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I was wondering how would the iterators set in c++'s STL works. I guess the set is implemented using binary search tree, that means the iterators does inorder traversal of this tree. But my question is that,when does they do this traversing, at the very beginning when we do like it= s.begin() and store the traversed pointers in kind of stack internally and refer only this data structure on every increment in the iterator or the increment in the iterator does a new inorder traversal on the tree.

I mean when we initialize like

     set<int>  s;
     set<int>::iterator it;

 //and then use it like:

      for(it = s.begin(); it!=s.end(); )
           ++it;     // does this do a inorder traversal of the tree again to find the next 
                     // node or it gets the next node in the tree by reading the internal
                    // data structure(of inorder traversal) which is created when we do   s.begin().
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2 Answers 2

It's implementation dependent. However, std::set iterators are only invalidated when the iterator is refering to an element that was removed from the set. Therefore, you can think of std::set iterators as nodes in the tree. ++ moves it in one traversal direction of the tree, and -- moves it the other.

Note that iterators are returned by other functions that begin, so their validity is not limited to just begin/end iterating.

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thanks for the reply....but let me put my question in other would you implement increment operation of iterators on std::set if you were asked to do so..suppose internally the nodes are implemented using binary search tree instead of linked list...would you do the inorder traversal of this tree every time on every increment operation ++it..or you will save the order intially and refer to this every time you do ++it –  raja Jul 17 '11 at 6:49
@raja: You can't implement std::set using a simple linked list. Finding an element in a set has to be O(log N), but finding an element in a linked list is O(N). It is necessarily a tree. If a tree node keeps a pointer to its parent node, it++ can always find the next highest value without a full tree traversal. –  MSalters Jul 18 '11 at 9:00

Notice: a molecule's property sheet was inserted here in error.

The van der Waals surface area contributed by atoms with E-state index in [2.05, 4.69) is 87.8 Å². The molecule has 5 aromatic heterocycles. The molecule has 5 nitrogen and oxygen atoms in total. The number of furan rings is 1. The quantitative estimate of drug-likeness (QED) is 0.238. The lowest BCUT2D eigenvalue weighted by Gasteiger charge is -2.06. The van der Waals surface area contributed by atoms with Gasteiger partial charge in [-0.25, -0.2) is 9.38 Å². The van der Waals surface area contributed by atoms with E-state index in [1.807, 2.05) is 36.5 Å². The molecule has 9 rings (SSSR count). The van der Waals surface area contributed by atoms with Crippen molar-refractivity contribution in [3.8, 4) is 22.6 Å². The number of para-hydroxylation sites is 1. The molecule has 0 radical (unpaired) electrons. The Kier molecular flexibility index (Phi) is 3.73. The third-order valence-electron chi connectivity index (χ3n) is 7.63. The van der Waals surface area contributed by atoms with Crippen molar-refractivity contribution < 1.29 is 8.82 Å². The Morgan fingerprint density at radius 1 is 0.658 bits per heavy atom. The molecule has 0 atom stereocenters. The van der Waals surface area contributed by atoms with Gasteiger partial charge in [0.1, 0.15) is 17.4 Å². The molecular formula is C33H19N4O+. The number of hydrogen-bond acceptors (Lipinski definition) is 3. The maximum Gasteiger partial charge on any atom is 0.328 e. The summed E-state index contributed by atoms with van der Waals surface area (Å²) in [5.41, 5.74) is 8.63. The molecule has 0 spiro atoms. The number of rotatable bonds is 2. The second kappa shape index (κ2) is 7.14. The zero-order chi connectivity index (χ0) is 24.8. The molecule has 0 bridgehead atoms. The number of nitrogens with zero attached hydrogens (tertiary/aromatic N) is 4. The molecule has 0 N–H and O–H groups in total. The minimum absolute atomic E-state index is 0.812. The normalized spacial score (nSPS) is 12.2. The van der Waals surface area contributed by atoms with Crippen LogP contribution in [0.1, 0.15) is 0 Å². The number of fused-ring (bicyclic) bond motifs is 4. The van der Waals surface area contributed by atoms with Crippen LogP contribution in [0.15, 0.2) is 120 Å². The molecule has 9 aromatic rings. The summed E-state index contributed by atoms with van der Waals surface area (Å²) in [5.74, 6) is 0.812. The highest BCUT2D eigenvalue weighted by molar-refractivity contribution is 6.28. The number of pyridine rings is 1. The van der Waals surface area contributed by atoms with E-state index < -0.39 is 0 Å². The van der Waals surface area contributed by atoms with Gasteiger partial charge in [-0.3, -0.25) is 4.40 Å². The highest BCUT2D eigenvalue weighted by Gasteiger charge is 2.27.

That's an interesting question. As Nicol pointed out, it's implementation dependent and while implementing own set you have to decide whether you favor smaller iterators or faster traversal (you can put more data into iterators to speed it up).

On my platform (64-bit) std::set<T>::iterator is of 8-byte size, what suggests it just keep pointer to the actual node. If the set is implemented using some kind of tree, then the incrementing of iterator is definitely not an O(1) operation and needs traversing of up to log(N) additional nodes (if talking about balanced tree). I've also checked the speed of ++it operation for different nodes and it's not constant what suggest extra traversals. It's completely fine for general-purpose set container, as it meets the expectation of tree traversal complexity and people generally assume iterators to be as small as possible. If you implement standard recursive tree traversal it's exactly the same, you just hide extra node visits on stack.

Take a look at Implementing an iterator over a binary search tree to get more details about implementing your own tree iterator.

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If you are working on a 64 bit machine, an address is 8 bytes. The iterator might well be implemented as a class whose sole data member is a pointer -- and that is exactly how the GNU implementation works. –  David Hammen Jul 17 '11 at 11:08
David, you're completely right, I've forgotten I'm on 64-bit machine right now. Thanks, I've edited my post. –  tomasz Jul 17 '11 at 11:16

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